Gerard Barbero

Boys Director of Coaching at Sporting Springfield

Gerard Barbero
Photo by Katy St. ClairGerard Barbero is Boys Director of Coaching at Sporting Springfield. Purchase Photo

Gerard Barbero began his soccer career before he could lace up his cleats.

More than 30 years ago in Georgia, Barbero began playing soccer at age 3. At 18, he scored a scholarship and played for Missouri State University’s soccer team. After college, his career as a player was over, but his career as a coach was taking off.

“I got my start coaching at Springfield Soccer Club, which is now Sporting Springfield,” he says. “I went and coached in Birmingham, Alabama, and came back because I love this city and I love working for this club, and there’s so much potential for soccer to grow here. Twenty years ago, soccer was barely available in our local high schools. Now, we’re a part of soccer’s exploding growth across the country.”

As boys director of coaching, Barbero oversees coaches and teams for players ages 9 to 19 at Sporting Springfield. Last summer, his team of 17-year-olds, the 2006 Atletico Madrid, won the national championship for their age division in Denver, Colorado.

But for Barbero, he’s thinking beyond the scoreboard when it comes to soccer. A competitive soccer market brings more tournaments, more traveling teams and ultimately, more dollars to the local economy, and Sporting’s success as a club helps push forward more and better athletic facilities in the Ozarks. But developing players into champions of their own success with a growth mindset is Barbero’s persistent goal, he says.

“We’re working with the next managers, the next owners, the next entrepreneurs, and we’re helping to develop them as leaders,” he says. “When young people go into job interviews and they’ve played a sport competitively, they have an advantage because they’ve already been successful in a team environment. Our workforce benefits from strong athletics for children locally.”

Brianna Reitzner is the mother of two Sporting Springfield players. Barbero’s innovative and supportive coaching style allows each player to shine, she says.

“Coach is teaching players the importance of perseverance and grit, as well as how to be a part of a community, working together, to build each other up,” she says. “These are the future leaders of our community, and it’s all starting with the values being instilled on the pitch.”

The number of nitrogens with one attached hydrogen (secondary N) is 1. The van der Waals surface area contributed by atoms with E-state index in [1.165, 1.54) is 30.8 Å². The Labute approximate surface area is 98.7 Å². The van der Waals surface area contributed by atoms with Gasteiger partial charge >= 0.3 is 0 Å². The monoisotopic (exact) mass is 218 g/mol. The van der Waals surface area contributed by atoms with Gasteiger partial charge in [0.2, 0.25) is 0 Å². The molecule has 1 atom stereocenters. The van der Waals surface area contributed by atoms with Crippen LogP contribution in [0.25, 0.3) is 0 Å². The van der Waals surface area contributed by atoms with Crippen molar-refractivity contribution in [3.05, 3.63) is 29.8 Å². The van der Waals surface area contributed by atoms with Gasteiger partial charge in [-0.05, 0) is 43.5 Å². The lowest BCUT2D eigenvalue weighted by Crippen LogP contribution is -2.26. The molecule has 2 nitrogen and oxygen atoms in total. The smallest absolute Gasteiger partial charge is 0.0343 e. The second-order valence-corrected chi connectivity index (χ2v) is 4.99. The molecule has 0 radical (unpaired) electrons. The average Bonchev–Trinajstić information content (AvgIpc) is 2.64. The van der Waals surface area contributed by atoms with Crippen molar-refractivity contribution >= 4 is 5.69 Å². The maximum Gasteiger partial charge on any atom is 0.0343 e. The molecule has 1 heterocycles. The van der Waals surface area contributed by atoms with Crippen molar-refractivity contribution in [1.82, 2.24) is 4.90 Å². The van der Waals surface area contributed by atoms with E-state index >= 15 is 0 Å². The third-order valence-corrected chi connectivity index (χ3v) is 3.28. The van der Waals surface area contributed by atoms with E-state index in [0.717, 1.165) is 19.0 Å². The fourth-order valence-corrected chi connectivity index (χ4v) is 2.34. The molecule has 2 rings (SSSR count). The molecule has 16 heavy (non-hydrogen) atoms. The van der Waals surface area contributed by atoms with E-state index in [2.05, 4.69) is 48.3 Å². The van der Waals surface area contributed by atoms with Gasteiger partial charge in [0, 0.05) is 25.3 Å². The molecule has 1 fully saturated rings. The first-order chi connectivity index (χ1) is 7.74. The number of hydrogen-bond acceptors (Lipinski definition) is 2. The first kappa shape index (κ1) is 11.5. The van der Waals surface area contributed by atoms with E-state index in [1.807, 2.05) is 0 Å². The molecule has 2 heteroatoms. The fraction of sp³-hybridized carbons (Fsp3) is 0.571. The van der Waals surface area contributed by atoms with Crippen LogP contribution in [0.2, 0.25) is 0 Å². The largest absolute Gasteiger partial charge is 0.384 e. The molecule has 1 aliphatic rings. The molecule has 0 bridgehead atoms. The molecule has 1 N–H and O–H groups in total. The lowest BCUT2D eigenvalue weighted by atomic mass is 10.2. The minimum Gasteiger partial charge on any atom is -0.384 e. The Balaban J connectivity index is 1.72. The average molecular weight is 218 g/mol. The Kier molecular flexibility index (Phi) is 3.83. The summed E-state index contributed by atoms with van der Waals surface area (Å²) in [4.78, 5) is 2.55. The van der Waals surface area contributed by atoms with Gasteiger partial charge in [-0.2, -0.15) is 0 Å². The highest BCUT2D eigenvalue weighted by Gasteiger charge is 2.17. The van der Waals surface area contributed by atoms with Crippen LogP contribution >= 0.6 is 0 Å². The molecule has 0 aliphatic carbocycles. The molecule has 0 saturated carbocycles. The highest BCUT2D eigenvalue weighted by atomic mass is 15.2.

Nailed It, Failed It with Gerard Barbero

“As coaches, we’re a part of that stage in life where parents are so influential in their players’ lives. We played in a game with 9-year-olds on a team, and the parents were a little over-excited, and we had a halftime talk on the sidelines with everybody—players, parents, coaches. We all had to understand what direction we wanted to go and ensure our players heard a positive message from parents and their coaches. After that short conversation, you could see the massive difference in both the players and the parents. There was more at stake than a soccer game at that moment.” #NailedIt

“I can be a fiery individual, especially when I first started coaching. We were about to potentially advance to a championship game, and I didn’t like a call, and I ended up getting kicked out of a game when I was 24. To sit there and not be able to help kids in a challenging moment because I was selfish, that had a huge impact on me. I never wanted that to happen again. Leading by example became a priority that day, and I’m still working toward it.” #FailedIt

For the Record

Favorite podcast
“Any podcast about soccer.”

As a kid, what did you want to be when you grew up?
Professional soccer player.

Your hometown
Marietta, Georgia.

Your coffee order

Favorite way to unwind in the Ozarks?
Silver Dollar City with his wife, Kelly and their three daughters: MacKenly, Kacelynn and Sutton.

Meaningful mentors
Eric Sorlie, executive director of Sporting Springfield, and Jerry Barbero.

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